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The Unspoken Language of Overexplaining and Drama: A Trauma Response Unveiled

The intricate web of trauma manifests itself unexpectedly in human emotions and behaviours. One such manifestation is the tendency to overexplain and be dramatic, often traced back to a deep-rooted need for validation and understanding. Let's explore how this inclination is a poignant response to the profound sense of not being heard and how it reflects the silent cries of a wounded soul.



My quest to be heard has been a long, jagged road and comes from both my professional and personal life. I can still recall some of the people who made me feel unheard. The manager who told me he didn't want to hear it if I can't say it in three lines or less. The organizer's who gave me 30 minutes on the agenda to present significant departmental changes, really I needed an hour. Then, put me on just before lunch, where my time was cut to 15 minutes because others were over on time. That kind of thing happened often, and seemed like no big deal at the time.


At the core of overexplaining and drama lies an insatiable hunger for validation. Individuals who have experienced past dismissals or neglect often find themselves trapped in a cycle where they believe their worth is contingent upon being heard and understood. Consequently, they resort to overexplaining, hoping the listener will finally hear their message by providing exhaustive details.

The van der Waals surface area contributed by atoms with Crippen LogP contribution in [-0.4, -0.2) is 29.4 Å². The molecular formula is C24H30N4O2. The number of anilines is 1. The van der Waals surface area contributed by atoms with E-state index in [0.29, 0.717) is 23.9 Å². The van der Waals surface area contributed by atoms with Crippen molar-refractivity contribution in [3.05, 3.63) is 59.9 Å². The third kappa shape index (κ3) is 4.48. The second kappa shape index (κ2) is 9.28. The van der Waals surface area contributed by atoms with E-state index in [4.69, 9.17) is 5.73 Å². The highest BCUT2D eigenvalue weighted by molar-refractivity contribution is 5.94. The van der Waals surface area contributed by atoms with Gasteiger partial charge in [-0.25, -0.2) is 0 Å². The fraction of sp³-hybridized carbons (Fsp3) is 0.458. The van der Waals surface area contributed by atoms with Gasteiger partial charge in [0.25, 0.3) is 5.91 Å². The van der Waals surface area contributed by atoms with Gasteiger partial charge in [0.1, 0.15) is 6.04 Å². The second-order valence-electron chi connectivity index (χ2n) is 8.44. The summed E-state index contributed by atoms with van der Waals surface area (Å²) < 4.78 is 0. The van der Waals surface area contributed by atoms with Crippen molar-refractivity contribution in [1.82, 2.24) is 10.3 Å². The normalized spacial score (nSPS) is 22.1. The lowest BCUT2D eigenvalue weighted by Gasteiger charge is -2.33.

Drama, too, has its origins in the same desperate plea for recognition. When someone feels invisible or dismissed, they might resort to dramatic gestures and expressions to elicit the attention they crave. These theatrics serve as a coping mechanism, albeit an unhealthy one, providing a momentary illusion of being significant in a world that otherwise seems indifferent.


Understanding overexplaining and drama as trauma responses is crucial in fostering empathy and compassion. It illuminates the silent battles fought within the minds of those who constantly feel the need to justify their existence. Recognizing these behaviours as echoes of past wounds allows us to approach such individuals with patience and understanding, creating a safe space for them to heal.




Breaking free from the chains of overexplaining and drama requires introspection and self-compassion. It demands acknowledging the pain beneath these behaviours and seeking healthier avenues for expressing emotions. Mindfulness practices have played a pivotal role in my journey toward healing.


As a society, it is our collective responsibility to foster environments where everyone feels seen and heard. By cultivating empathy and active listening, we can create spaces where individuals no longer feel the need to resort to overexplaining or drama as desperate cries for attention. Together, we can dismantle the trauma responses that hold us captive and build a world founded on understanding and acceptance.


The tendency to overexplain and be dramatic is not merely an annoyance but a poignant expression of unhealed wounds. By recognizing these behaviours as trauma responses, we can extend the hand of empathy and support, facilitating the healing journey for ourselves and others. Let us strive to be kinder, more patient listeners, and in doing so, help rewrite the narratives of those who have longed for nothing more than to be genuinely heard.

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